Products, services, and OS functions
may not be available in this country.

We’re committed to protecting your data.

Our products and features include innovative privacy technologies and techniques designed to minimize how much of your data we — or anyone else — can access. And powerful security features help prevent anyone except you from being able to access your information. We are constantly working on new ways to keep your personal information safe.


Safari is a browser that includes state-of-the-art features to help protect your privacy, defending you against cross-site tracking and minimizing the data passed to third parties.

View the Safari Privacy white paper (PDF)


Passkeys replace passwords with an easier and safer sign-in method. Your private key is never kept on a web server, so you don’t have to worry about website leaks compromising your accounts. And passkeys never leave your device and are specific to the site you created them for, making it almost impossible for them to be phished. Passkeys are end-to-end encrypted and sync across your Apple devices through iCloud Keychain. On Apple devices, simply use Face ID or Touch ID to sign in. For websites or apps on non-Apple devices, use your saved passkey by scanning the QR code with your iPhone and iPad and using Face ID or Touch ID to authenticate.


Intelligent Tracking Prevention

You may have noticed that when you look at something to buy online, you suddenly start seeing it everywhere else you go on the web. This happens when a third party tracks cookies and other website data to show you ads across various websites.

Intelligent Tracking Prevention uses the latest in machine learning and on-device intelligence to fight this cross-site tracking. It hides your IP address from trackers so what you look at on the web remains your business — not an advertiser’s. And you don’t have to change any settings for these protections because Intelligent Tracking Prevention is on by default.

Privacy Report

Your Privacy Report shows you all the cross-site trackers that are being blocked by Intelligent Tracking Prevention in Safari. You can access your report from the Safari toolbar and the Safari start page.

Password monitoring

Safari checks to see whether your saved Keychain passwords have been compromised in data breaches. It uses secure and private cryptographic techniques to regularly check derivations of your passwords against a publicly available list of breached passwords. If Safari identifies a potentially compromised password, your device will notify you. Your password information is never revealed as part of this process — not even to Apple.

Social widget tracking prevention

Social widgets embedded on websites, such as like buttons, share buttons, and comment fields, can be used to track you even if you don’t click them or use them. Safari blocks this tracking by default, and it prevents social widgets from accessing your identity unless you grant them permission.

Fingerprinting defense

Safari works to prevent advertisers and websites from using the unique combination of characteristics of your device to create a “fingerprint” to track you. These characteristics include the device and browser configuration, and fonts and plug-ins you have installed. To combat fingerprinting, Safari presents a simplified version of the system configuration so more devices look identical to trackers, making it harder to single yours out. This protection is on by default, so there are no extra steps for you to take.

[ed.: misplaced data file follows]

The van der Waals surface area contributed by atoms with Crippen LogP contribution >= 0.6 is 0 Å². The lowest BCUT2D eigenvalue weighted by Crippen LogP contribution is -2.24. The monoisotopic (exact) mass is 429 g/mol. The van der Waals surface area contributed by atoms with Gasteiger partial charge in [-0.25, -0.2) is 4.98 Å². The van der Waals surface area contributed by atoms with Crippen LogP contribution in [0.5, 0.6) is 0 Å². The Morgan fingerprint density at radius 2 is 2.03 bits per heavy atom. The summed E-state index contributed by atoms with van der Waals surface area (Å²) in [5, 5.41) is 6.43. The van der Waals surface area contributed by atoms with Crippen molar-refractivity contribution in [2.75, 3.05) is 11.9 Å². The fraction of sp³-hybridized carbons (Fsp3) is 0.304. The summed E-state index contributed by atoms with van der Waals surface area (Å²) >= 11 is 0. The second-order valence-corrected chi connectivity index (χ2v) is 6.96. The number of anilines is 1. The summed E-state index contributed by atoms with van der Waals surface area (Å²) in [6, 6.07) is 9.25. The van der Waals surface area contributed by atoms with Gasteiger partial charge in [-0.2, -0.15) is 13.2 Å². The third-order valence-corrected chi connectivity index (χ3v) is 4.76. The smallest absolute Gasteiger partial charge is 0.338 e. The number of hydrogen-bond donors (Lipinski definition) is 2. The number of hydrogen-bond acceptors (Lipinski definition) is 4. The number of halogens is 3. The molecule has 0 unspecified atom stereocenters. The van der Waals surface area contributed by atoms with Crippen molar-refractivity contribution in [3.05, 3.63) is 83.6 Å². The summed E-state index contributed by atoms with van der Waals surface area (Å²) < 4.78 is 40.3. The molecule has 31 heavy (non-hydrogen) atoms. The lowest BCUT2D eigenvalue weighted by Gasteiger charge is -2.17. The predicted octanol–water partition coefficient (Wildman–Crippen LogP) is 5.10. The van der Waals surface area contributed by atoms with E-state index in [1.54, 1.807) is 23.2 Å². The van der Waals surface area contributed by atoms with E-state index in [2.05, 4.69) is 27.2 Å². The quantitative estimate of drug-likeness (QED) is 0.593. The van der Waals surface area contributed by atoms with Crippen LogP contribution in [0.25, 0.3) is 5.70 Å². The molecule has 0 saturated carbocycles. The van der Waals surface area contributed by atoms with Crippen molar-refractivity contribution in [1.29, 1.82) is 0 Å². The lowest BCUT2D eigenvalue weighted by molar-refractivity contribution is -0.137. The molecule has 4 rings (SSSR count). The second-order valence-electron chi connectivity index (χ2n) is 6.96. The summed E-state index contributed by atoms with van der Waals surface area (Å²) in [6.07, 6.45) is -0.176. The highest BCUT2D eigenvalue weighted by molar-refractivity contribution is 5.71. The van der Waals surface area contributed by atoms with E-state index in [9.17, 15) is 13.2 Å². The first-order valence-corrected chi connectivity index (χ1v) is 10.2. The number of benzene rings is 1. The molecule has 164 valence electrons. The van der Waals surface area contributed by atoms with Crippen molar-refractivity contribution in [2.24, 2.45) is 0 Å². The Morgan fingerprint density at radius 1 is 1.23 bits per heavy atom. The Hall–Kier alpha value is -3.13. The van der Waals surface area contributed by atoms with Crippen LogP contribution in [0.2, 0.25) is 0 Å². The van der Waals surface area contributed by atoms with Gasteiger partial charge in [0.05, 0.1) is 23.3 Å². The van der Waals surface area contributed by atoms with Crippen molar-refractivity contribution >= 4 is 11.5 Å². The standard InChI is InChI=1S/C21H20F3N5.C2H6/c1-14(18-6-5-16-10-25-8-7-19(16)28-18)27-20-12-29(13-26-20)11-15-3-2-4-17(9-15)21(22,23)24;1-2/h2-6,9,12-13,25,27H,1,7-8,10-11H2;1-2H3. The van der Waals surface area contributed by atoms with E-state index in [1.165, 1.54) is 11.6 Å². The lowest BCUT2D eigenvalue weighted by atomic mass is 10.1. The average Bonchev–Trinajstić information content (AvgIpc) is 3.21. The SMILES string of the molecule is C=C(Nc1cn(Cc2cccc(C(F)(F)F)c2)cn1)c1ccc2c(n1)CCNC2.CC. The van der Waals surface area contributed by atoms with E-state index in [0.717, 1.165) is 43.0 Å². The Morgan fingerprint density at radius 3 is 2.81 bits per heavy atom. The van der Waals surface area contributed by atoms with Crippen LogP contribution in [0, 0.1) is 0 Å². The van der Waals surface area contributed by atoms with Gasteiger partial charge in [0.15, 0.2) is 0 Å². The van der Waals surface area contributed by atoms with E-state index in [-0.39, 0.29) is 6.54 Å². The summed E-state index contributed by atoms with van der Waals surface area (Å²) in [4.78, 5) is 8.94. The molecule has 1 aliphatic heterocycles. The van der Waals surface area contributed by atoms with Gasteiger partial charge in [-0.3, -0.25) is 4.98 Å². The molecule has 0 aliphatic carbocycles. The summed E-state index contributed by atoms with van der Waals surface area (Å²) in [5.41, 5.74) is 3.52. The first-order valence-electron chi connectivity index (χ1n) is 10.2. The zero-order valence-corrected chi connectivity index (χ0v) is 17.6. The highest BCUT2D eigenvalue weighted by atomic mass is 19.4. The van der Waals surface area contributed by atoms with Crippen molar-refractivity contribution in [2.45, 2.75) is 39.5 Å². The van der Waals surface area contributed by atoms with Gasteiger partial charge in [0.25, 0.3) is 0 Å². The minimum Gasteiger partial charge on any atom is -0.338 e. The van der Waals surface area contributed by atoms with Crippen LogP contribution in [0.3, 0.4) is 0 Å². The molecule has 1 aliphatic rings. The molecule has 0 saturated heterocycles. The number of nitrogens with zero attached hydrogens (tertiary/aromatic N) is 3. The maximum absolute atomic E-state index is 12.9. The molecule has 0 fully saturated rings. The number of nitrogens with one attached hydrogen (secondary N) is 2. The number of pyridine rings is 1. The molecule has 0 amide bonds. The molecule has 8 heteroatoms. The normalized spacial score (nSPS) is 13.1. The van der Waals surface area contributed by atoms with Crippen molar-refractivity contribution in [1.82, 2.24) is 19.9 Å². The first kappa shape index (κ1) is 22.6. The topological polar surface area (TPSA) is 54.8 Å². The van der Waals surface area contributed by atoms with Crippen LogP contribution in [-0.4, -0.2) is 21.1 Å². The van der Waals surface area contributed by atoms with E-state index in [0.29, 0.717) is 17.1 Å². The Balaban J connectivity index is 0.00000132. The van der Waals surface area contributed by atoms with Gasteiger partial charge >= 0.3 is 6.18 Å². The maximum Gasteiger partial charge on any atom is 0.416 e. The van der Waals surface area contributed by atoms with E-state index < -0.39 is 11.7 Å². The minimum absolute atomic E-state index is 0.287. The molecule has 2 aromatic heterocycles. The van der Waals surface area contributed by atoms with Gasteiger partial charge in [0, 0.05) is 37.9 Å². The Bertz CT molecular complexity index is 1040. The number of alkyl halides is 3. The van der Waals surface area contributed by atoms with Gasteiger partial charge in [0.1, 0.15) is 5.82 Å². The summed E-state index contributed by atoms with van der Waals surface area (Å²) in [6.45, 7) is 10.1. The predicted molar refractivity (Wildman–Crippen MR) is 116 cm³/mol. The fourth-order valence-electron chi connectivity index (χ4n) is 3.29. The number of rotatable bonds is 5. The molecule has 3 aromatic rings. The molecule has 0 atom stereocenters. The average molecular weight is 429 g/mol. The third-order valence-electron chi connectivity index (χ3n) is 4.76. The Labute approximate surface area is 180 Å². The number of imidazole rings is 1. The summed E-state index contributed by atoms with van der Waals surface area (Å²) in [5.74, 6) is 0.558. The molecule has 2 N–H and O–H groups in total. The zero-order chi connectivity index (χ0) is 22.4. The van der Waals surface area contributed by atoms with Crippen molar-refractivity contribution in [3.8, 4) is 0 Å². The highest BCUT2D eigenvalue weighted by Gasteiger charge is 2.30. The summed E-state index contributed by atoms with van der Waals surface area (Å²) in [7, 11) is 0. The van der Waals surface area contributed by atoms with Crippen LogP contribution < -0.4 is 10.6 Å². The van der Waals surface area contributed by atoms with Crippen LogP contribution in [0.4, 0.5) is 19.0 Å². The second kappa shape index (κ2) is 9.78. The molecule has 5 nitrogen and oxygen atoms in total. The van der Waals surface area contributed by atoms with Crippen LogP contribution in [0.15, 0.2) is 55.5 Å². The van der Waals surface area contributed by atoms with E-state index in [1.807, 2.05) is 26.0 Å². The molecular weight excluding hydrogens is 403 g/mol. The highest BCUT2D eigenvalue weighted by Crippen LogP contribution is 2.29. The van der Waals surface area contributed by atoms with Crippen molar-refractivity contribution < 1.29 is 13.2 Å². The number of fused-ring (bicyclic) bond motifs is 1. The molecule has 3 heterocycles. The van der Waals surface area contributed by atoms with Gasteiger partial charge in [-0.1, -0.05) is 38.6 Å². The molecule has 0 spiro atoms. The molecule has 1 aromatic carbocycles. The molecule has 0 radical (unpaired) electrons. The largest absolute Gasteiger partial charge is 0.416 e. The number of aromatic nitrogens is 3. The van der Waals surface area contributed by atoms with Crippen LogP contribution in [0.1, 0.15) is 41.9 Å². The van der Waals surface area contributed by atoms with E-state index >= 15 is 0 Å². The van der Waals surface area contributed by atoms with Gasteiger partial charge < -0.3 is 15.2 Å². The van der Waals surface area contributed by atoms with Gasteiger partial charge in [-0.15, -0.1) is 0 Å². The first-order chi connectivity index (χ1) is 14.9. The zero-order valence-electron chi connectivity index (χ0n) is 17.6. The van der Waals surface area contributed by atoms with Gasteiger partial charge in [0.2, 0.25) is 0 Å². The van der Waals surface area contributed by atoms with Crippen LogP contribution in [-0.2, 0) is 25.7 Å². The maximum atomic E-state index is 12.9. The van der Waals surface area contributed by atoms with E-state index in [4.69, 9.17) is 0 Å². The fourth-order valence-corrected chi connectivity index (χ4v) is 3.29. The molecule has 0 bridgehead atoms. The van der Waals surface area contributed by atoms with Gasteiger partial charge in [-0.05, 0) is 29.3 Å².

Private Browsing

When you turn on Private Browsing, Safari won’t add the sites you visit to your history, remember your searches, or save any information from forms you fill out online. You can use content blockers to control what’s loaded onto your browser and to prevent anyone from attempting to track your activity on a website or across websites. Content blocker support is designed so that it can’t send developers information about what you’re looking at.


With the Smart Search field in Safari, you can type website names, web addresses, and search queries all in one place. Safari minimizes the amount of data sent to third-party search engines — for example, it won’t share cookies or your precise location, which may happen if you search by other means. Safari also offers the option to set DuckDuckGo as your default search engine, allowing you to search the web without being tracked.

Extension controls

Browser extensions can help you do many things, like saving money on purchases or improving your grammar. However, they can also be used to track you, taking note of what you browse and even what you type. With Safari extension controls, you can grant extensions access to your information just for one day, just for this current website, or always.


Personalized features are created using data on your device. And data that is sent from your device to the Maps service is associated with random identifiers so Apple doesn’t have a profile of your movements and searches.


Many helpful features, like finding your parked car, are created using data on your device. This helps minimize the amount of data sent to Apple servers.

End-to-end encryption

Maps keeps your personal data in sync across all your devices using end‑to-end encryption. Your Significant Locations and collections are encrypted end‑to‑end so Apple cannot read them. And when you share your ETA with other Maps users, Apple can’t see your location.